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Monday, January 30, 2012

The end of unions?

Thinking he was talking with a large Republican donor, Governor Walker of Wisconsin admitted that "we" now have "them" and that this will be the start the ball rolling across the nation to end collective bargaining and weaken unions. In doing so he revealed that it is an anti-union pro-big money bias and not the Wisconsin budget that is behind his move to take away collective bargaining rights from those union who did not endorse him for election (those that did are exempted the bill using a variety of "reasons). Union busting and not fiscal responsibility are at the core of moves to disenfranchise unions in a growing number of states.

In the wake of sweeping Republican victories across the country, the Grand Old Party is using its moment in the sun to gun down a traditional rival, unions. While economist consider collective bargaining, or the right of groups to form to counter the forces of wealth or corporations, a necessary part of capitalism, conservative Republicans see no such things, saying that the marketplace is best without any chains or limitations.

The concept of workers rights came out of repression, and the economic realization that workers are capital themselves, an asset worthy of protection and inclusion our capitalistic system. In the Internet age, and the age of high profits ad the control of wealth by an increasingly small percentage of the population (just as was the case when modern unions formed, sometimes with blood shed in the process), workers have become numbers and their incomes or benefits, a liability instead of an asset.

Now Indiana, Ohio and other states have very real challenges to the essential role of unions in a capitalistic democracy, launched by new Republican lawmakers who never studied economics or social history, nor do they seem to care as long as the money behind their election is satisfied.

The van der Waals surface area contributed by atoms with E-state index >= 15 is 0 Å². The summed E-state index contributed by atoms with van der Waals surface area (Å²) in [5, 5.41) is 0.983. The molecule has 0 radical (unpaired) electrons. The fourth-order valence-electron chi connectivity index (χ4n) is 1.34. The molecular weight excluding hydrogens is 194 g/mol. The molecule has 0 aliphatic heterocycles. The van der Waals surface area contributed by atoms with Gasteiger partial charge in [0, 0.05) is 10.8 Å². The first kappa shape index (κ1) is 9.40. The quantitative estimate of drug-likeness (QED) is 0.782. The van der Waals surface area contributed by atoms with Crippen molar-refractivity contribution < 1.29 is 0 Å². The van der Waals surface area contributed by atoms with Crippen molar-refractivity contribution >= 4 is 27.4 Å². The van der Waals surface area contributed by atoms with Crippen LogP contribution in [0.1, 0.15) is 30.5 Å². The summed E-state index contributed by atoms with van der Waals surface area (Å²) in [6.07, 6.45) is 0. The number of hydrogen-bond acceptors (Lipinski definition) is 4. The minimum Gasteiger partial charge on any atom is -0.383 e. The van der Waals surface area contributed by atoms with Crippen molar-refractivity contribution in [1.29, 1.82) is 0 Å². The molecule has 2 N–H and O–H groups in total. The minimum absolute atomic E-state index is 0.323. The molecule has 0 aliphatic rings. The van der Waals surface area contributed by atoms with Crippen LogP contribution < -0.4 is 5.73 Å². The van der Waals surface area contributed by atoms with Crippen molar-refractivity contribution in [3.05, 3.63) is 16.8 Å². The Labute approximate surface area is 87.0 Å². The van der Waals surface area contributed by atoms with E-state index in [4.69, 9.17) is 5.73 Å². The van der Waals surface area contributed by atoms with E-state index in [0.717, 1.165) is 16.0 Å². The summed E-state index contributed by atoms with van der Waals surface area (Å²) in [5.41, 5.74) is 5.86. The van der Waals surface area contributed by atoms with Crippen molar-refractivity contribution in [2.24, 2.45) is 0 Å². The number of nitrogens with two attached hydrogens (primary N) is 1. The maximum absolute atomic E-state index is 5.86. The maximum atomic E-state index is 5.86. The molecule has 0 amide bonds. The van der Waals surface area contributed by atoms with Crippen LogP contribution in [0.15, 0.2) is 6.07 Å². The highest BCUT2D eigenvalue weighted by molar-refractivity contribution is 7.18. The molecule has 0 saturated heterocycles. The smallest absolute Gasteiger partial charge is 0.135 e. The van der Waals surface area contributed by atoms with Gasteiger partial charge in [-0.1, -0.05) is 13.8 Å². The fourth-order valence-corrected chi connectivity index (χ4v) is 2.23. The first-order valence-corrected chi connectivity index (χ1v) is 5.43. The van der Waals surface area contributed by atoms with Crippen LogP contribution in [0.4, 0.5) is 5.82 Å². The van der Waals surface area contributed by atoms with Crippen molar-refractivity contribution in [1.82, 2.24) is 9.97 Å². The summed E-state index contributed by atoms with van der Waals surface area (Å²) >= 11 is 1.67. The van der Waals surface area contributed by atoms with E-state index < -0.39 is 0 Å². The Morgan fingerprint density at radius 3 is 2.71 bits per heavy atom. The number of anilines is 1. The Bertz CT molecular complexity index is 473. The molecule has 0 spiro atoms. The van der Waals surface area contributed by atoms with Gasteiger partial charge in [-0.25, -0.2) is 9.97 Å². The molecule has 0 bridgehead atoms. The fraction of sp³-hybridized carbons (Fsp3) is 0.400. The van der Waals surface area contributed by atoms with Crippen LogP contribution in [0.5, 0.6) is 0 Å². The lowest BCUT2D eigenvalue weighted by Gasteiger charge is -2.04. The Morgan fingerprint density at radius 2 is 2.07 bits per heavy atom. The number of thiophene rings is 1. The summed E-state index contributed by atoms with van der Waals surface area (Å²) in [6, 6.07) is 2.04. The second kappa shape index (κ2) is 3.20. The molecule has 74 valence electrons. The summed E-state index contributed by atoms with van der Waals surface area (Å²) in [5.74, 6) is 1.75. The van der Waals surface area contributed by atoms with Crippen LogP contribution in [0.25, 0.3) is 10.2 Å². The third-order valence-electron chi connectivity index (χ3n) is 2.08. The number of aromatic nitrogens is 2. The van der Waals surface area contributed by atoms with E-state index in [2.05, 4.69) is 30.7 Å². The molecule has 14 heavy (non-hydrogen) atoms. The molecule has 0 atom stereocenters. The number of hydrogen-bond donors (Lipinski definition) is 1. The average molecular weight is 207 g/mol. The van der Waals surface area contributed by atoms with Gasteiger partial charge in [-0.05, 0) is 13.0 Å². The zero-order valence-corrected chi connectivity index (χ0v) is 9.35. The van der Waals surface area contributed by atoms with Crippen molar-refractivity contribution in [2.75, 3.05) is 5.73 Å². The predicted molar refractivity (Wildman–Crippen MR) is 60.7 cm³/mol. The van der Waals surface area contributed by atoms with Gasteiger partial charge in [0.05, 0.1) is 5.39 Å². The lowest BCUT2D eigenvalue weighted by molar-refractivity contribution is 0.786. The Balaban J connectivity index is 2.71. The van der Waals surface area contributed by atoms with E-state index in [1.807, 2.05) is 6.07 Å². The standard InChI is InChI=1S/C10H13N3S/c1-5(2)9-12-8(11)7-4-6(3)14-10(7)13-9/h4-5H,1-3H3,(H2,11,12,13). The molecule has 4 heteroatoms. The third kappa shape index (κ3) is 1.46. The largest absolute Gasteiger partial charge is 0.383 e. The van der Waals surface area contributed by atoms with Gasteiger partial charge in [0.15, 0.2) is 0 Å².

To read more and to read a related story from the Wall Street Journal, click on "read more" below.

Gender Wars and why we avoid rich vs. poor class confrontations

Why do we love to start gender wars 
during recessions? 

Because we hate to talk about class.
Photo by Fouquier via Flickr.
Posted by 

Heather Gilligan

This post appeared on in June. A bit of news from recent Census Bureau numbers inspired me to repost it here now: "The large gender poverty gap that has persisted since poverty measurement began continued in 2010.  Adult women were twenty nine percent more likely to be poor than adult men in 2010, with a poverty rate of 14.5% compared to the 11.2% rate for men. 17.2 million adult women were poor, compared to 12.6 million adult men."  
George Hurstwood was a man in crisis. He’d lost his white-collar management job and couldn’t hold on to the blue-collar work he eventually found. As his savings dwindled, Hurstwood became dependent on his partner Carrie’s small income. Tension grew in their New York City apartment. One day, when Hurstwood was on a walk, Carrie moved out, leaving behind a good-bye note and enough cash to cover the grocery bill.
Hurstwood was seemingly swept up in a social phenomenon that’s been getting a lot of press lately: the end of men. Though his predicament might feel familiar to the men hardest hit by our current recession, George Hurstwood was produced in the first modern end-of-men scare more than a hundred years ago. He’s a character in Sister Carrie, the classic novel published in 1900 by American author Theodore Dreiser.
From Open Salon, click here for the post on
In the early 1900s, the number of women attending college and finding white-collar jobs was increasing, the start of a tidal wave that has gained momentum in fits and starts ever since. In the United States today, women’s educational and employment rates are overtaking those of men. Women earn almost 60 percent of all bachelor’s and master’s degrees and, for the first time ever, account for slightly more than half of the workforce. As a result of the recent economic downturn, it might appear that women have done even better for themselves: Female-dominated sectors like nursing and teaching have grown, while typically male-dominated industries like manufacturing have sunk.

This growing employment disparity has disrupted family life, as changing gender roles threaten to drive men into the ground, argues Hanna Rosin in an article in The Atlantic: “The working class, which has long defined our notions of masculinity, is slowly turning into a matriarchy, with men increasingly absent from the home and women making all of the decisions.”

Let the corporations have their rights, role in government

By a former CSN Student of mine...Warren Hale

In the Daily Nebraskan, University of Nebraska (click here).

It would be interesting if corporations weren't people. But they are.'

To read this commentary, and you must read it to the end, click "read more" below.

Universal-Hasbro deal fizzles with departure of 'Stretch Armstrong'

Photo: A scene from "Battleship." Credit: Universal Pictures.

 From the LA Times Company Town Blog. Click here for industry news.